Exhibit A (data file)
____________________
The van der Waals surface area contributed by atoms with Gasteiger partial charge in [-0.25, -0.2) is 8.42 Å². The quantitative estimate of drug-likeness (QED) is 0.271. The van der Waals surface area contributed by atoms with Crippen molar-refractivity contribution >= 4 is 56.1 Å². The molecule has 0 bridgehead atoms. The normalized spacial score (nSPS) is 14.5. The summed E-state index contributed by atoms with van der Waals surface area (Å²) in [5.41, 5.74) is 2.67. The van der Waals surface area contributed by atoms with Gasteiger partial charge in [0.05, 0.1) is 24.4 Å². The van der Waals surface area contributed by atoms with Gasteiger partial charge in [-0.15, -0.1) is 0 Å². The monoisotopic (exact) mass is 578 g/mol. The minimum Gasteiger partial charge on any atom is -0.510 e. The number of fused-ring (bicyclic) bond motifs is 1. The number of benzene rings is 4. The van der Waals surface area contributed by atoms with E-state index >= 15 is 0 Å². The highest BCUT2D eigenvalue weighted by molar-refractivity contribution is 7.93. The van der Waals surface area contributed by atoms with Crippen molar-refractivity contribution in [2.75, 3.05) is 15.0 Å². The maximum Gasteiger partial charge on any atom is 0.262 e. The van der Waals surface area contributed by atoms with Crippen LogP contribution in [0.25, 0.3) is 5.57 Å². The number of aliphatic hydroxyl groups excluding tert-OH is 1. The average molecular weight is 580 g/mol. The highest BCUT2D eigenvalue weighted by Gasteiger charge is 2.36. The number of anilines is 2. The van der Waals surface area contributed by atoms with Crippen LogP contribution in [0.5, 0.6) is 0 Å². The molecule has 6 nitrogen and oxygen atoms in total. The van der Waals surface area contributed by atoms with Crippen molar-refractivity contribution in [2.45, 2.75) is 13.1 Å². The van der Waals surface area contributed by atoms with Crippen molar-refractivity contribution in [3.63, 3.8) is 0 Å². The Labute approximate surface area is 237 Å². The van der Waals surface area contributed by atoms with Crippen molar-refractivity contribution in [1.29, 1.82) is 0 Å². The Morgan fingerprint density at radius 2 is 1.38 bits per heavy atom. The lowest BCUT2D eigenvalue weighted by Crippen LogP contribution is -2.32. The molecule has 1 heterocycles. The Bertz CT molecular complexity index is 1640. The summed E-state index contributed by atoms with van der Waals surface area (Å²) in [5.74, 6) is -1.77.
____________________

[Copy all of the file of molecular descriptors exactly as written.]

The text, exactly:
The van der Waals surface area contributed by atoms with Gasteiger partial charge in [-0.25, -0.2) is 8.42 Å². The quantitative estimate of drug-likeness (QED) is 0.271. The van der Waals surface area contributed by atoms with Crippen molar-refractivity contribution >= 4 is 56.1 Å². The molecule has 0 bridgehead atoms. The normalized spacial score (nSPS) is 14.5. The summed E-state index contributed by atoms with van der Waals surface area (Å²) in [5.41, 5.74) is 2.67. The van der Waals surface area contributed by atoms with Gasteiger partial charge in [0.05, 0.1) is 24.4 Å². The van der Waals surface area contributed by atoms with Gasteiger partial charge in [-0.15, -0.1) is 0 Å². The monoisotopic (exact) mass is 578 g/mol. The minimum Gasteiger partial charge on any atom is -0.510 e. The number of fused-ring (bicyclic) bond motifs is 1. The number of benzene rings is 4. The van der Waals surface area contributed by atoms with E-state index >= 15 is 0 Å². The highest BCUT2D eigenvalue weighted by molar-refractivity contribution is 7.93. The van der Waals surface area contributed by atoms with Crippen molar-refractivity contribution in [2.75, 3.05) is 15.0 Å². The maximum Gasteiger partial charge on any atom is 0.262 e. The van der Waals surface area contributed by atoms with Crippen LogP contribution in [0.25, 0.3) is 5.57 Å². The number of aliphatic hydroxyl groups excluding tert-OH is 1. The average molecular weight is 580 g/mol. The highest BCUT2D eigenvalue weighted by Gasteiger charge is 2.36. The number of anilines is 2. The van der Waals surface area contributed by atoms with Crippen LogP contribution in [0.5, 0.6) is 0 Å². The molecule has 6 nitrogen and oxygen atoms in total. The van der Waals surface area contributed by atoms with Crippen molar-refractivity contribution in [2.45, 2.75) is 13.1 Å². The van der Waals surface area contributed by atoms with Crippen molar-refractivity contribution in [3.63, 3.8) is 0 Å². The Labute approximate surface area is 237 Å². The van der Waals surface area contributed by atoms with Crippen molar-refractivity contribution in [1.29, 1.82) is 0 Å². The Morgan fingerprint density at radius 2 is 1.38 bits per heavy atom. The lowest BCUT2D eigenvalue weighted by Crippen LogP contribution is -2.32. The molecule has 1 heterocycles. The Bertz CT molecular complexity index is 1640. The summed E-state index contributed by atoms with van der Waals surface area (Å²) in [5.74, 6) is -1.77.